Have you noticed, lately, that you've been seeing WWE on a few different platforms and in a few different outlets? Have you seen, for example, the success of such shows as Total Divas and Total Bellas (the latter of which we recap on this site), and how Nikki Bella seems to be safe from elimination on Dancing with the Stars (for now) because of the awesome turnout of viewer votes?

At this year's New York Comic Con, Casey Collins -- who heads up the WWE creative team -- said that this was a part of the company's overall plan to appeal to more people whom, they've discovered, make up their fan base.

Speaking on a panel sponsored by Women in Toys -- whose focus is to get women in more creative positions of power at film studios and networks, which is still very male-dominated -- Collins said that it's these fans that help guide the WWE's voice into the 21st century.

"40% of wrestling fans are women," said Collins. "That has helped influence some of the storylines we currently have going right now, as well as some of our marketing efforts."

Collins also pointed out that, through the years, wrestling has become a multi-generational sport (or, if you prefer, a form of entertainment). In the early days of the WWE (back when it was the WWF, for example), wrestling was mostly the domain of white men. And that was reflected in some of the now-iconic characters that were -- and are -- a terrible stereotype in some cases (The Wild Samoans and The Iron Sheik, for example).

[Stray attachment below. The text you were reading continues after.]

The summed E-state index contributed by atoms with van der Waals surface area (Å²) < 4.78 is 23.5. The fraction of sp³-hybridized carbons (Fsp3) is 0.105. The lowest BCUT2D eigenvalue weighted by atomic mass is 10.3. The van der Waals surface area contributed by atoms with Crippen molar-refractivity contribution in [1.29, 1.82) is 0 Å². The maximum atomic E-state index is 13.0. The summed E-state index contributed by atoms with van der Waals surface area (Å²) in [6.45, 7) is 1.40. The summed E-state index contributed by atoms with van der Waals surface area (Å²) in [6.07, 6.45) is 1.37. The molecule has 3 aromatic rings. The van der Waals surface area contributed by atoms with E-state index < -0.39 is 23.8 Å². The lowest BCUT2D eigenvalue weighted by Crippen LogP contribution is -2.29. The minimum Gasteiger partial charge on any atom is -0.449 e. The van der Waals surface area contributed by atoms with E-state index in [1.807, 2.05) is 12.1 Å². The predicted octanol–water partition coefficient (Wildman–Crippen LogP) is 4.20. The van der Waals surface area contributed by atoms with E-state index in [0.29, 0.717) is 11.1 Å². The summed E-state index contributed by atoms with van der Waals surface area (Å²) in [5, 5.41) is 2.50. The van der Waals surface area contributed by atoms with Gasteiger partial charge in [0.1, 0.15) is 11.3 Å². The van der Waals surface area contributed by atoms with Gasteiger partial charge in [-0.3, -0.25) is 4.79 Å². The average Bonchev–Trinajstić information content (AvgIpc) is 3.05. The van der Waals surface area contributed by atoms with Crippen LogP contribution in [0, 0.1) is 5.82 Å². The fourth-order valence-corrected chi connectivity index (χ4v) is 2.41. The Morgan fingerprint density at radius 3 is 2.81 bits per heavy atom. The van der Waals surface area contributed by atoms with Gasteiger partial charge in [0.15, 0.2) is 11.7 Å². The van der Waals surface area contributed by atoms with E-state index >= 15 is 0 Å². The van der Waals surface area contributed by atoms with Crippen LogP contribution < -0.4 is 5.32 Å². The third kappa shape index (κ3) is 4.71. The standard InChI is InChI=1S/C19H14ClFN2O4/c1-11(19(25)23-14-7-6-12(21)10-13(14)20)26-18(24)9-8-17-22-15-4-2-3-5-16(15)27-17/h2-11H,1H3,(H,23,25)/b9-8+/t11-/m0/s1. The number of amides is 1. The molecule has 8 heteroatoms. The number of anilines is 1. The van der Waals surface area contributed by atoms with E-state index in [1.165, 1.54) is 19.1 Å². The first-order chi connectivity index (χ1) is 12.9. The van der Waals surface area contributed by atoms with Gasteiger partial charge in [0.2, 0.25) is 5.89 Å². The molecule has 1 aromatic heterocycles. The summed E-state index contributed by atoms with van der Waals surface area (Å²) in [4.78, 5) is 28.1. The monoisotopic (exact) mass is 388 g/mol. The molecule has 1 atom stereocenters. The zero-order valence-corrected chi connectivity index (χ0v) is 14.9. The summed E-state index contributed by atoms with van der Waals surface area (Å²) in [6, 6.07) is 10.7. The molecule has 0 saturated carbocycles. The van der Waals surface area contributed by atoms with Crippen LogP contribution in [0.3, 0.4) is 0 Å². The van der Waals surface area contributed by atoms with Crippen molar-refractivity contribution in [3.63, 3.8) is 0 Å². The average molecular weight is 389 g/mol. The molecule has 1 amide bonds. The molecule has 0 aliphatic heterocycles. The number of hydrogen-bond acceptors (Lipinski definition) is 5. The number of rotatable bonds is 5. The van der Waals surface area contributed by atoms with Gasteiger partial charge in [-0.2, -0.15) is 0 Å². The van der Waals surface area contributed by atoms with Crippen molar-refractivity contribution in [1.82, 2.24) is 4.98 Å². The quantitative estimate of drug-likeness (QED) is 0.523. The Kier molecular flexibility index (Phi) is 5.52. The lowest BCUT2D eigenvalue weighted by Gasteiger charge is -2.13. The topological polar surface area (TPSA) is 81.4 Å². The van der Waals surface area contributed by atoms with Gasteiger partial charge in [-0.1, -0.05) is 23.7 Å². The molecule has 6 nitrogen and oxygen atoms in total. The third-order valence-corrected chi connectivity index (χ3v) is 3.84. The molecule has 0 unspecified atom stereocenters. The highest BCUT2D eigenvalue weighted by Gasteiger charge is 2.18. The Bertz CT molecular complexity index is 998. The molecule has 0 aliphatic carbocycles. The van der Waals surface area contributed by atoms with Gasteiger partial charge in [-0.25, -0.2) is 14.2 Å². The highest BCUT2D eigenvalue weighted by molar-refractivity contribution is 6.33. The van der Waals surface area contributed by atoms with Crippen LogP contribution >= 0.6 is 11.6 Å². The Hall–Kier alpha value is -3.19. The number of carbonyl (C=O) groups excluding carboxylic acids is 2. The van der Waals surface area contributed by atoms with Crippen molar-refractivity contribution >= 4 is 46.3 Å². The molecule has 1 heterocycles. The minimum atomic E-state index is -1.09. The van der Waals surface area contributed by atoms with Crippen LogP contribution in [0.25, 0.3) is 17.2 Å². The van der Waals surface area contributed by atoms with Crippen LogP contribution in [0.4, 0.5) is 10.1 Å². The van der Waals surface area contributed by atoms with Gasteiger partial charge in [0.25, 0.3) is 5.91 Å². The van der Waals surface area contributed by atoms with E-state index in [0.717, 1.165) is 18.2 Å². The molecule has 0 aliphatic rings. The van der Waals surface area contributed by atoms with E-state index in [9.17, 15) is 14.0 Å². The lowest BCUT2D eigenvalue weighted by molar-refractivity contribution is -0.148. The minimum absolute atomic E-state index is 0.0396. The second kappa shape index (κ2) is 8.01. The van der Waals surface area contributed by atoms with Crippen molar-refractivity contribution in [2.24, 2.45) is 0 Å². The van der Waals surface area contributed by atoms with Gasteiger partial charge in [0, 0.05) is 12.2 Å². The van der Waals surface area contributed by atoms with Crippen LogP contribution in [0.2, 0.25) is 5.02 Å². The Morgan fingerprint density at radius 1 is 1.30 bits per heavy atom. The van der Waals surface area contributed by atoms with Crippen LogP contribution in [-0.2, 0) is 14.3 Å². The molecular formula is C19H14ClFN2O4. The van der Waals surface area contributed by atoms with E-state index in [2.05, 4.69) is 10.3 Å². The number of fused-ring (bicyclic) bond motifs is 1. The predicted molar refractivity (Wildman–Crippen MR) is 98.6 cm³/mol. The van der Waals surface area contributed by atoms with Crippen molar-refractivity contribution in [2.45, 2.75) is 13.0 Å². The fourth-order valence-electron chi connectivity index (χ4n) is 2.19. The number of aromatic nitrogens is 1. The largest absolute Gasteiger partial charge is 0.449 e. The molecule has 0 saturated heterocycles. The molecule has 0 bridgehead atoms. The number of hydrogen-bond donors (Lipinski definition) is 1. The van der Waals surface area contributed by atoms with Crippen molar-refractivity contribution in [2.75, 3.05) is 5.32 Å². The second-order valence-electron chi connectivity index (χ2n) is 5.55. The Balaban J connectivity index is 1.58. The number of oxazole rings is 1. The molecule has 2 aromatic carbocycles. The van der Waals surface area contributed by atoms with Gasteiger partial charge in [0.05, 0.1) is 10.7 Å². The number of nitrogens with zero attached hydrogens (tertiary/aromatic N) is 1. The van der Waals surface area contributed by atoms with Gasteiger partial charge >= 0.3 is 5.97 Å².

But today, many of these men now come with their children -- and in some cases, their grandchildren -- to see the WWE live, to watch it on TV, and to engage with their other properties. What's more, as the diversity of the audience shifted to become more inclusive, Collins noted that having their voices be heard became key.

"We've created an entire ecosystem for our content," he said, explaining that the company no longer relies just on television to gauge and focus their efforts, but rather uses things like mobile games to engage with their younger viewers, and the WWE Network (which is still available for $9.99/month) for their older, perhaps homebound, viewers. "We work on new content constantly, and we listen to what our audience wants and, if it makes sense, to invest in it."

Finally, Collins said that the days of stereotyping in characters are over.

"Diversity is one of the keys to our company's success," he concluded. "And this is reflected in our hiring practices, in our characters, and in our storylines. And this is something that is a source of pride for us."

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